x := FreeCommutativeAlgebra([a, b]);

y := FreeCommutativeAlgebra([c, b, a])

The product of two words is then defined by concatenating them and straightening the result:

x * y;

y * x

If efficiency was at a premium, instead of sorting the concatenation of the two lists, we could have used the MuPAD function listlib::merge which merges sorted lists.

Note that two elements of FreeCommutativeAlgebra and of FreeAlgebra may happen to be printed out the same way:

x := FreeAlgebra([a]);

y := FreeCommutativeAlgebra([a])

and even share the exact same internal representation:

bool(extop(x) = extop(y))

However, they are not equal, because they are not in the same domain:

bool(x = y);

domtype(x), domtype(y)

So, even if they share the same name of basis, there is no risk of confusion; for example we are not allowed to multiply them together:

x * y

Error: Don't know how to multiply a FreeAlgebra by a FreeCommutativeAlgebra

Of course, this is still confusing for the user. He or she may always customize the basis names (as many other things) at any time should he or she wish to do so:

FreeAlgebra::basisName := hold(T):

FreeCommutativeAlgebra::basisName := hold(S):

x, y

Here, T stands for “Tensor algebra”, while S stands for “Symmetric algebra”. The hold is there for safety, in case one of the identifiers T or S is assigned a value.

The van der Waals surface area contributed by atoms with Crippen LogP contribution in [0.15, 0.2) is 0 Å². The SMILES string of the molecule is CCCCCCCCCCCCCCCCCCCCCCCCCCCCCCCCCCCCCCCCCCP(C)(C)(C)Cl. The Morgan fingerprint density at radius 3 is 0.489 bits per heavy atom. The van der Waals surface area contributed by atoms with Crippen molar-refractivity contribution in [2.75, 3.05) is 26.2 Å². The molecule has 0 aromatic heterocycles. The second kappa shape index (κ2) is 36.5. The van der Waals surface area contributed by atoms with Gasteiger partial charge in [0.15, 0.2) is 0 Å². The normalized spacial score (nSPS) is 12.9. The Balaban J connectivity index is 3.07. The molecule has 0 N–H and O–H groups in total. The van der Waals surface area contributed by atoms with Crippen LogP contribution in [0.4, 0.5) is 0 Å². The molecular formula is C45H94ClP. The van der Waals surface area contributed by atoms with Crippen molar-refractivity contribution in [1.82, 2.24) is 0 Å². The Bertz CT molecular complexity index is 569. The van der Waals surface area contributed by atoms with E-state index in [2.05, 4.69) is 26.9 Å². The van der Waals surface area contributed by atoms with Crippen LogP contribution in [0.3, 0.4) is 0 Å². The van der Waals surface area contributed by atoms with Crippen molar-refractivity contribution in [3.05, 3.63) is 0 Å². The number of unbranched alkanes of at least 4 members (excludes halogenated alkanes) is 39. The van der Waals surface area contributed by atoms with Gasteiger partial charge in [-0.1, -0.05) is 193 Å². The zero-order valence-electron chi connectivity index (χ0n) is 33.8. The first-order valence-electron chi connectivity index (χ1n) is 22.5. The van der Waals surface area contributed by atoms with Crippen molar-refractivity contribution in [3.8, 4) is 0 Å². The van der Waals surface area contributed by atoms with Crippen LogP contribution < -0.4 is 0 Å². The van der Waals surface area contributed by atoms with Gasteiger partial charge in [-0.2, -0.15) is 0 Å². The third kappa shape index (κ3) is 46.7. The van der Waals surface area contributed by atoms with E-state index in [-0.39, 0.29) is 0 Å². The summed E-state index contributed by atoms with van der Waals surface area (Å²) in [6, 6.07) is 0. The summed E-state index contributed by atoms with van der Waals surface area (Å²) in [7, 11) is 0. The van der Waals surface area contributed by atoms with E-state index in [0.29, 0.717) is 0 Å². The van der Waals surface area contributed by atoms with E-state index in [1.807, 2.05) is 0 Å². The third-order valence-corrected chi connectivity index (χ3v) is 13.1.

We can define the natural evaluation morphism from FreeAlgebra to FreeCommutativeAlgebra by linearity on the words; a word itself is simply sorted, and converted into an element of FreeCommutativeAlgebra:

evaluation := FreeAlgebra::moduleMorphism

(FreeCommutativeAlgebra::term @ sort,

ImageSet = FreeCommutativeAlgebra):

Let us apply this morphism to the sum of two words which only differ by a permutation:

x := FreeAlgebra([c, b, a]) + FreeAlgebra([c, a, b]);

evaluation(x);

The evaluation morphism is actually quite canonical, so it can make sense to declare it as a conversion to the system. This can be achieved with the operators::overloaded::declareConversion function:

operators::overloaded::declareConversion(

FreeAlgebra, FreeCommutativeAlgebra, evaluation):

FreeCommutativeAlgebra(x)

Here, the conversion has been declared as implicit. If an expression mixes elements of FreeAlgebra and FreeCommutativeAlgebra, the former are automatically converted into FreeCommutativeAlgebra:

FreeCommutativeAlgebra([a, b]) + FreeAlgebra([c,b,a])

Of course, such a feature is questionable. Depending on the context, it can prove very practical, or on the contrary dangerous. The user is the only judge, and she or he can restrict the scope of this conversion by using the Explicit option. In this case, the conversion will only be applied if requested explicitly by convert or by new:

operators::overloaded::declareConversion(

FreeAlgebra, FreeCommutativeAlgebra,

evaluation, Explicit):

FreeCommutativeAlgebra(x);

FreeCommutativeAlgebra([a, b]) + FreeAlgebra([c,b,a])

Error: Don't know how to add a FreeCommutativeAlgebra and a FreeAlgebra